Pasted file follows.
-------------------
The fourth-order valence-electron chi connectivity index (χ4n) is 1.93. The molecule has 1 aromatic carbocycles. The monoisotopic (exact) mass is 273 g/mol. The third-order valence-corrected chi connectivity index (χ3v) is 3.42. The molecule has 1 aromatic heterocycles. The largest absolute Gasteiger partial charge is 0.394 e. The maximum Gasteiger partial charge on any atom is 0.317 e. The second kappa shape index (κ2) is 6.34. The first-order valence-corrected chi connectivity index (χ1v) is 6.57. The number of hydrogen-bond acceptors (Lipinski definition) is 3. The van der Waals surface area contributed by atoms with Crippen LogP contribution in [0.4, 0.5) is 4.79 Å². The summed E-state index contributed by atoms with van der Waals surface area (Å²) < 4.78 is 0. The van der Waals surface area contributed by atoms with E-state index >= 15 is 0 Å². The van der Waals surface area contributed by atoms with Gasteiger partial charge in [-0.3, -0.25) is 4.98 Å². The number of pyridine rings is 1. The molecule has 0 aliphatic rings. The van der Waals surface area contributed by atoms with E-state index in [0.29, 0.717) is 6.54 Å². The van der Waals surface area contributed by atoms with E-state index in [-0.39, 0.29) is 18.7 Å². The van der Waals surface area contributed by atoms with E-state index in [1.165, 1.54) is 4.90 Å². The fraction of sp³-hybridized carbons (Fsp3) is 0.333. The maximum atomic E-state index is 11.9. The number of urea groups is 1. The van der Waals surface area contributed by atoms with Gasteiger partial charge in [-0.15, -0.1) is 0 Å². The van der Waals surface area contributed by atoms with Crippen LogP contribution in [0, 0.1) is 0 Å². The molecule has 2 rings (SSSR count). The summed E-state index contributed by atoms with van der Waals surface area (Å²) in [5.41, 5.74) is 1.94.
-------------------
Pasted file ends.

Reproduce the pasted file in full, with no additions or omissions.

The fourth-order valence-electron chi connectivity index (χ4n) is 1.93. The molecule has 1 aromatic carbocycles. The monoisotopic (exact) mass is 273 g/mol. The third-order valence-corrected chi connectivity index (χ3v) is 3.42. The molecule has 1 aromatic heterocycles. The largest absolute Gasteiger partial charge is 0.394 e. The maximum Gasteiger partial charge on any atom is 0.317 e. The second kappa shape index (κ2) is 6.34. The first-order valence-corrected chi connectivity index (χ1v) is 6.57. The number of hydrogen-bond acceptors (Lipinski definition) is 3. The van der Waals surface area contributed by atoms with Crippen LogP contribution in [0.4, 0.5) is 4.79 Å². The summed E-state index contributed by atoms with van der Waals surface area (Å²) < 4.78 is 0. The van der Waals surface area contributed by atoms with E-state index >= 15 is 0 Å². The van der Waals surface area contributed by atoms with Gasteiger partial charge in [-0.3, -0.25) is 4.98 Å². The number of pyridine rings is 1. The molecule has 0 aliphatic rings. The van der Waals surface area contributed by atoms with E-state index in [0.29, 0.717) is 6.54 Å². The van der Waals surface area contributed by atoms with E-state index in [-0.39, 0.29) is 18.7 Å². The van der Waals surface area contributed by atoms with E-state index in [1.165, 1.54) is 4.90 Å². The fraction of sp³-hybridized carbons (Fsp3) is 0.333. The maximum atomic E-state index is 11.9. The number of urea groups is 1. The van der Waals surface area contributed by atoms with Gasteiger partial charge in [-0.15, -0.1) is 0 Å². The van der Waals surface area contributed by atoms with Crippen LogP contribution in [0, 0.1) is 0 Å². The molecule has 2 rings (SSSR count). The summed E-state index contributed by atoms with van der Waals surface area (Å²) in [5.41, 5.74) is 1.94.